What’s Worse for the Environment: CDs or Streaming Music?

10 Dec 2014

CDs have been vilified for being an environmental hazard from the moment they were introduced. 

Critics pointed to their composition (non-biodegradable plastic and aluminum), the plastic jewel cases, the wasteful packaging (remember the longbox?), the inks used in printing the booklets and the shrinkwrap.

Then there’s the energy that goes into producing the discs, plus the carbon emissions created by transporting and warehousing the discs.

And let’s not forget that CDs are sold in stores with their own energy issues, not to mention the fact that we have to consume energy (and thereby emit pollution) by traveling to the stores to purchase our music.

Many of these issues were addressed.  The longbox was killed.  Packaging moved from plastic to paper. And the inks for the booklet were changed to those smelly vegetable-based variants.  And knowing that you can’t have CDs without plastic, some bands started to plant trees (or at least contribute to tree-planting) to offset the impact of CD production and the plastic issues.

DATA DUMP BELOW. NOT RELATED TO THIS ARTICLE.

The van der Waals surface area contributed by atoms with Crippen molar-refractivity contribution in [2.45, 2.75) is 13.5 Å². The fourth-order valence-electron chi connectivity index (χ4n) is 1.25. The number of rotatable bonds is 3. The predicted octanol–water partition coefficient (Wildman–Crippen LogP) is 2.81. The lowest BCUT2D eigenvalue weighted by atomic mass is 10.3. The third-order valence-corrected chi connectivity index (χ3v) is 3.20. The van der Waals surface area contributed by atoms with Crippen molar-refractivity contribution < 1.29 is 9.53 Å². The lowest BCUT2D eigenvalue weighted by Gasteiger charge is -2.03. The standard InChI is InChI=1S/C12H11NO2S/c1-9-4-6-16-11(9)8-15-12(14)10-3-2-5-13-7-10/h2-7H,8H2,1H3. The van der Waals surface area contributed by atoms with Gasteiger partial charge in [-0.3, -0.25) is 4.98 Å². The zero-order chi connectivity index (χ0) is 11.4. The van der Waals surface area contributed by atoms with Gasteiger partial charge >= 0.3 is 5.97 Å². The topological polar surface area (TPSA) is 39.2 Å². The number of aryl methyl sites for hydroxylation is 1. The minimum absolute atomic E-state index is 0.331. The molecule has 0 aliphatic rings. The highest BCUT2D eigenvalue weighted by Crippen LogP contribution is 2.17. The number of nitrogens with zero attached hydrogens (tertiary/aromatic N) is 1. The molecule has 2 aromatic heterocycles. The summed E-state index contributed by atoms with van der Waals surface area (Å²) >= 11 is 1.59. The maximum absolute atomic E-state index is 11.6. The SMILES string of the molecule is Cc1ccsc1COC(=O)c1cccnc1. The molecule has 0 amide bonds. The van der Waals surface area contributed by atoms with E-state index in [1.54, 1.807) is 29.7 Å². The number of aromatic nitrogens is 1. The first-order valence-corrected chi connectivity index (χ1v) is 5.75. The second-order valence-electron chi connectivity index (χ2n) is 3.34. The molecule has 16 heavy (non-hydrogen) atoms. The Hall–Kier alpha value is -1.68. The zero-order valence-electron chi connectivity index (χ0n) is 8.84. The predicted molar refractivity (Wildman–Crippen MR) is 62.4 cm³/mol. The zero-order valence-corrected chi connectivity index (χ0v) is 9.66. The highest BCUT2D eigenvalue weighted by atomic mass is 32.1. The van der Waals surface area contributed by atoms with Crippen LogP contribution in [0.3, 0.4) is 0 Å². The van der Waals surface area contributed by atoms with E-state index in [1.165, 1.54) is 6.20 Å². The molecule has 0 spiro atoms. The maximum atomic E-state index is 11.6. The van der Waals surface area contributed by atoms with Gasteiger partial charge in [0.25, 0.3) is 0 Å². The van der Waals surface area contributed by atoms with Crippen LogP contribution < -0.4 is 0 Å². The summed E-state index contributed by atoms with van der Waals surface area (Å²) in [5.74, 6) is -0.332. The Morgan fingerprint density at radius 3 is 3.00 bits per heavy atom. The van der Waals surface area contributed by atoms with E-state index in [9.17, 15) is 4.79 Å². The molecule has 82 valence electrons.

Bottom line, though, is that CDs appear to be bad for the planet.  That’s why some people are into streaming.  How can getting a music file streamed to your device possibly be as bad as the enviromental damage caused by CDs and vinyl?

Streaming isn’t as bad.  By many standards, it’s worse.

The problem is the massive, power-sucking infrastructure required for streaming.  Think of all those data centers and all the energy they consume.  Think about the resources that goes into creating all those servers and fiber cables.

According to one study, streaming or downloading 12 songs just 27 times by one user is the equivalent to the production and shipping of one 12-track CD.  Makes you think, doesn’t it?

 
 
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